Does Reliability = Validity? Getting a consistent result means reliability Having that result be meaningful is validity Validity is based on inferences you make from results Test has to be reliable to be valid Test does not have to be valid to be reliable NO !
Validity Any evidence that a test measures what it says it is measuring Any evidence that inferences made from the test are useful and meaningful 3 types of evidence Content Criterion-Related Construct
Content Validity Think of a test as a sample of possible problems/items 4 th grade spelling test should be a representative sample of 4 th grade spelling words GRE Quantitative should be a representative sample of the math problems a grad school applicant might be expected to solve Should be part of design Identifying # of algebra, trig, calculus, etc. should be on test (table of specifications) Frequently evaluated by item analysis or expert opinions
Criterion-Related Validity How does test score correlate with some external measure (criterion) Placement test score and performance in class Admission test score and GPA for first semester Sometimes called Predictive or Concurrent Validity Correlation that is effected by error in the test and error in the criterion Only top students take GRE Graduate School grade restriction
To use or not to use…. Depends on the question…. What is impact of decision? What is cost of using? Of not using? Decision Theory can be a guide to determining incremental validity Net gain in using scores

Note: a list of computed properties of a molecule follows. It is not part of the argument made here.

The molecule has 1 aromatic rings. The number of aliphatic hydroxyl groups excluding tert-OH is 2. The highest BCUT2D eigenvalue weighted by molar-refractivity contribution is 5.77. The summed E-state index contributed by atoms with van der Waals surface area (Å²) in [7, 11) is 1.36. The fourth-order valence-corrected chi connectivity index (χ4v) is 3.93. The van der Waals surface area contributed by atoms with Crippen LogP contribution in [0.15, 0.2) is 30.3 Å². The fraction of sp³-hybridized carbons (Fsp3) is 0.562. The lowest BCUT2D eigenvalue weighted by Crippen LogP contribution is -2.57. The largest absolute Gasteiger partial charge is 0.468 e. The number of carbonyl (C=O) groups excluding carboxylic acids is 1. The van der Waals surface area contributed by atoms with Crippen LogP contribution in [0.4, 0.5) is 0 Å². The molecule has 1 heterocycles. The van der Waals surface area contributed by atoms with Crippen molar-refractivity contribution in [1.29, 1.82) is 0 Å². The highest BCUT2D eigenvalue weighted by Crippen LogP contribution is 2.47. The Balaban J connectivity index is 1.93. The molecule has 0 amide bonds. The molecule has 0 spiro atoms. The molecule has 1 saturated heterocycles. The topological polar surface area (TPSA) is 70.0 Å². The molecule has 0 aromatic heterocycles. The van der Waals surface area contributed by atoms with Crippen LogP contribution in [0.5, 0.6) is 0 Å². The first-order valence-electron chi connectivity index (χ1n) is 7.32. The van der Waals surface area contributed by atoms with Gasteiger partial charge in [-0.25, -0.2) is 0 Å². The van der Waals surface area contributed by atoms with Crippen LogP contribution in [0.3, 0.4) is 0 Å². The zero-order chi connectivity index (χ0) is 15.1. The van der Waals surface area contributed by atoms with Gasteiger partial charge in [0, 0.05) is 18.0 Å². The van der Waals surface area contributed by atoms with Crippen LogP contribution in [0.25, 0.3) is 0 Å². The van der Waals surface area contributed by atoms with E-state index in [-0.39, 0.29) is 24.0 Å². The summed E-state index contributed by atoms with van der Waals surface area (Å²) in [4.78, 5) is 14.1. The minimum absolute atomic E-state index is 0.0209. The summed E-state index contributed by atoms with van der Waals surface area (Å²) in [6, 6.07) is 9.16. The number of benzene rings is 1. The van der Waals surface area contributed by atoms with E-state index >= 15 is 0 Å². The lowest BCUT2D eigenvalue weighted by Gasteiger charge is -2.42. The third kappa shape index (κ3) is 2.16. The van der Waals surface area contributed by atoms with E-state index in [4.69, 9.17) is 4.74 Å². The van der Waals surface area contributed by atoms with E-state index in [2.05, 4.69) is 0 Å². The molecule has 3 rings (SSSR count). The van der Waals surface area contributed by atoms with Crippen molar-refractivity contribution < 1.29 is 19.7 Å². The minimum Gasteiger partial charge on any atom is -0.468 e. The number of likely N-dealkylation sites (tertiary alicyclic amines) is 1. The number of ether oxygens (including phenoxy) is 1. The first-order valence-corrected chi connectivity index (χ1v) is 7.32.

Decision Theory False negativeTrue positive True negativeFalse Positive GPAGPA GRE score 200400600800 ABCABC Maximize success
Decision Theory False negativeTrue positive True negativeFalse Positive GPAGPA GRE score 200400600800 ABCABC Maximize opportunity
Predictive Utility Effectiveness = True Positive + True Negative True Pos+False Pos+True Neg+False Neg Have to weigh effectiveness against cost
Construct Validity Most important for psychological test where what you are measuring is abstract or theoretical Intelligence Personality characteristics Attitudes and beliefs Usually involves multiple pieces of evidence
Construct Validity Convergentcorrelates with measures of same thing Divergentdoes not correlate with measures of something else Scores show expected changes after treatment, education, maturation, etc. Factor analysis supports expected factor structure
Things to remember The normal curve Correlation Reliability Standard Error of the Measurement Validity Decision Theory
Not all scales are created equal Nominal ScaleSex, Race Ordinal ScalePercentile Rank, Letter Grades Interval ScalesIQ, temperature, SAT Ratio Scalesspeed, weight